Known internationally as a key industrialist, Mr. Leir was very successful in the metals and mining industry in Luxembourg.
He then expanded his business to 26 countries, with 36 offices in Luxembourg City, Düsseldorf, Mexico City, New York City, London, Paris, and Tokyo, to name a few locations.
Born on Jan. 28, 1900, in Beuthen, Germany, Mr. Leir lost his father at the age of 11 and assumed the role of pater familias for his mother and siblings. In 1929, Mr. Leir married Erna Dora Schloss of Mannheim, Germany, who was two years his junior. Four years later, in 1933, the Leirs read the signs correctly and left Germany for Luxembourg. In 1938, they were again forced to flee, this time, leaving Luxembourg for the United States, where they would be naturalized as citizens.
Throughout his life, Mr. Leir displayed a love of languages, literature, and the arts in part for their ability to edify. In 1937, he wrote a novel under the pseudonym of Tom Palmer, La Grande Compagnie de Colonisation, which, in those troubling times, presented a vision of a world that could achieve peace through the efforts of enlightened industrialists.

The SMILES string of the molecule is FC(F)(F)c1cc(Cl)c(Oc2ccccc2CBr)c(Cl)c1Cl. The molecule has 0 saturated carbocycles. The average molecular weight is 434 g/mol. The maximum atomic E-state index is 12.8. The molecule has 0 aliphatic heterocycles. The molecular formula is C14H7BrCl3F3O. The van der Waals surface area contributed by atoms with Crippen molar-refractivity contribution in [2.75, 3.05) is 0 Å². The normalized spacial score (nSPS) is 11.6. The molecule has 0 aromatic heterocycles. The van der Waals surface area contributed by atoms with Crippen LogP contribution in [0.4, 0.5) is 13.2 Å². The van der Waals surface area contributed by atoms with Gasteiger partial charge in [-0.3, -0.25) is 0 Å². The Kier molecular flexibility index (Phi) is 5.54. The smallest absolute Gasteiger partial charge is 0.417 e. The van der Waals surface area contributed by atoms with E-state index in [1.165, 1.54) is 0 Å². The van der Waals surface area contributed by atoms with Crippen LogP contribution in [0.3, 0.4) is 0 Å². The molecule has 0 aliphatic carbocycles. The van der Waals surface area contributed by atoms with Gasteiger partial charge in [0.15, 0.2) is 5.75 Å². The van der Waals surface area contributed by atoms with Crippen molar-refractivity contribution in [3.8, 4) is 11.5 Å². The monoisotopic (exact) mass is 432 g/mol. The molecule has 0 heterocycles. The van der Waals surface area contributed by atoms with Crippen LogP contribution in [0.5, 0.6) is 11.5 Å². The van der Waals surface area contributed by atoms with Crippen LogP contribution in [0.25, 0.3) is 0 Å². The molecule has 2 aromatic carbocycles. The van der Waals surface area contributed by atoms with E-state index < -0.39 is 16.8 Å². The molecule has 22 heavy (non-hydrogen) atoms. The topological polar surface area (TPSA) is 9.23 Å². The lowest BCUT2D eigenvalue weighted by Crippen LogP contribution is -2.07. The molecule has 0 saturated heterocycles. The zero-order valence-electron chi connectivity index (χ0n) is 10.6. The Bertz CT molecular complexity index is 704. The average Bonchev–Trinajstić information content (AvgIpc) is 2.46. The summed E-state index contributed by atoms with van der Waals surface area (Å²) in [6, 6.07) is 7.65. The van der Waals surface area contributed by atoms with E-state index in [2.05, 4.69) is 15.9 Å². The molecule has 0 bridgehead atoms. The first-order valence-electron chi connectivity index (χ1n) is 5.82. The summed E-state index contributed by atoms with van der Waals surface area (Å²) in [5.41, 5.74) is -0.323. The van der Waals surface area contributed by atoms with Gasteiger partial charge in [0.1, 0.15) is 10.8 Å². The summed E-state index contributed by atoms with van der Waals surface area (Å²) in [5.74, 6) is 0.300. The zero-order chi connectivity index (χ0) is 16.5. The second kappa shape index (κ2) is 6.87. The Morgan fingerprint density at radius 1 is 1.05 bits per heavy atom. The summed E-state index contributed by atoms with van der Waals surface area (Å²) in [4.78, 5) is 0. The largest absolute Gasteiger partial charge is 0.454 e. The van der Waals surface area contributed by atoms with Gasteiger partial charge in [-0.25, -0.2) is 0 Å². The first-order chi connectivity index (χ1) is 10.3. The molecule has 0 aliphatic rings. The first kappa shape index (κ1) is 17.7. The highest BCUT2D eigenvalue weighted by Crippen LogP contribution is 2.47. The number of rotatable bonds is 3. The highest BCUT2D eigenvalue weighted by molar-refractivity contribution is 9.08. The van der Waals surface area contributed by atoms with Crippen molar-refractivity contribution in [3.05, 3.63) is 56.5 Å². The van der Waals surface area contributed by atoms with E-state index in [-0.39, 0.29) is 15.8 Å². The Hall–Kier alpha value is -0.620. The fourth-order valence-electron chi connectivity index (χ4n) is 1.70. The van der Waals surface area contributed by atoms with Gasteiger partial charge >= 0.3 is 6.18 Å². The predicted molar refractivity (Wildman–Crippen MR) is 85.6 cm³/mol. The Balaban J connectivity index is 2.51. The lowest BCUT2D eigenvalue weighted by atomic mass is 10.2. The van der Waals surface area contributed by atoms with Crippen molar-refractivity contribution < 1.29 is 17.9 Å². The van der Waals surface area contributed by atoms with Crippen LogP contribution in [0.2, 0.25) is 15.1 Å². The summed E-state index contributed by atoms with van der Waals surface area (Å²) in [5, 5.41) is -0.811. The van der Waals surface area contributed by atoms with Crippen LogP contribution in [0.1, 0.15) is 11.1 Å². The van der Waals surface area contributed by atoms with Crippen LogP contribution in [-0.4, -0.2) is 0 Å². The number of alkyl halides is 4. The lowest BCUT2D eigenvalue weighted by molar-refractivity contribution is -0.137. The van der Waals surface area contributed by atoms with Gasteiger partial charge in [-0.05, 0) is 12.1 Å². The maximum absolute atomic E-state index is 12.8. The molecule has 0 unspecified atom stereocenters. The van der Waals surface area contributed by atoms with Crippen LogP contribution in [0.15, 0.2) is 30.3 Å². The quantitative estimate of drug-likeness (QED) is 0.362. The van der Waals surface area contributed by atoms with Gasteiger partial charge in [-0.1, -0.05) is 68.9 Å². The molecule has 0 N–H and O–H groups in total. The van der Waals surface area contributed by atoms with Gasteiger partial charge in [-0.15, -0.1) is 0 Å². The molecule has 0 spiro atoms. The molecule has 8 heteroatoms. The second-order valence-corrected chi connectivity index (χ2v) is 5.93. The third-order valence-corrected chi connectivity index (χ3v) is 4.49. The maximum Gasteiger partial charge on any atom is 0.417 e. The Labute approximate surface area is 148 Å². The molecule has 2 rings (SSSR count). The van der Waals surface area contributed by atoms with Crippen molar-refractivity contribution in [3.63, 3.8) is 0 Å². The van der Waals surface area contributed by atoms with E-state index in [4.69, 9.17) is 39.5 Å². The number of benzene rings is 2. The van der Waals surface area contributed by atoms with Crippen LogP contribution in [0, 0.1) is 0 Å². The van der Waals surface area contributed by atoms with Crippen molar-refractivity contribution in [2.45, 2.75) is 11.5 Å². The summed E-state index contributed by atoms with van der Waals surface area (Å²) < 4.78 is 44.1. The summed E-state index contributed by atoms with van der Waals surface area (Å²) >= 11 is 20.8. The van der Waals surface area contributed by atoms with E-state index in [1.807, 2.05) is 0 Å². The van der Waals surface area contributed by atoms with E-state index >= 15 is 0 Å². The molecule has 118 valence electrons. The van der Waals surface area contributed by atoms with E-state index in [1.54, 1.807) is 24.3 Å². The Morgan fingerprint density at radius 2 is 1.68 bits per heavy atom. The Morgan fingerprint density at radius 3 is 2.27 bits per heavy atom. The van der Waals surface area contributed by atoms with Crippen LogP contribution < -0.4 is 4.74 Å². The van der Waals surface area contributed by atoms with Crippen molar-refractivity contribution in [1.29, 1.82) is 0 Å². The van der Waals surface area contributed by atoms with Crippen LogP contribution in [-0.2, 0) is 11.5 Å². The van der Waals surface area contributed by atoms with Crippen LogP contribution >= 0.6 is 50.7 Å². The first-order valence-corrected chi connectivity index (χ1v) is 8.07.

Over the years, Mrs. Leir was Mr. Leir’s constant companion and adviser and was known to be a very modest individual, who possessed profound common sense, great spontaneity, and boundless energy. Together, the Leirs devoted their time and efforts to philanthropy, in order to enhance world prosperity and individual accomplishment.
Throughout their lifetime, the Leirs’ immense successes were honored internationally. Indeed, for their efforts, both Henry J. and Erna D. Leir were named Knights of the French Legion of Honor. In addition, Mr. Leir was offered honorary doctorates from several universities, as well as Luxembourg’s Order of Merit, the highest honor awarded a civilian in the Grand Duchy.
The Leirs’ richly complex, humanist, intelligent, and pragmatic approach to life provided fertile ground for their varied and extensive philanthropic activities as well. Over time, the Leirs established a number of organizations eventually becoming known as The Leir Foundation, committed to the global humanitarian ideals and interests of Henry J. and Erna D. Leir. Thus, its work supports the advance of high quality educational and cultural institutions, medical research and care, services for children and the disadvantaged, and programs that enhance multi-cultural understanding and diversity.
Remaining active all their lives, Mrs. Leir died in Connecticut in January 1996, and Mr. Leir died in Manhattan in July 1998.
The Leir Luxembourg Program-Clark University continues to flourish through provisions made by the Leirs. It is to commemorate multifaceted and extraordinary Henry J. and Erna D. Leir, that their foundation, The Leir Foundation, continues their philanthropic work under the leadership of the President Margot Gibis. It is in their philanthropic spirit of leaving the world in a better state than how it was found that we hope to contribute to Mr. and Mrs. Leir’s memory.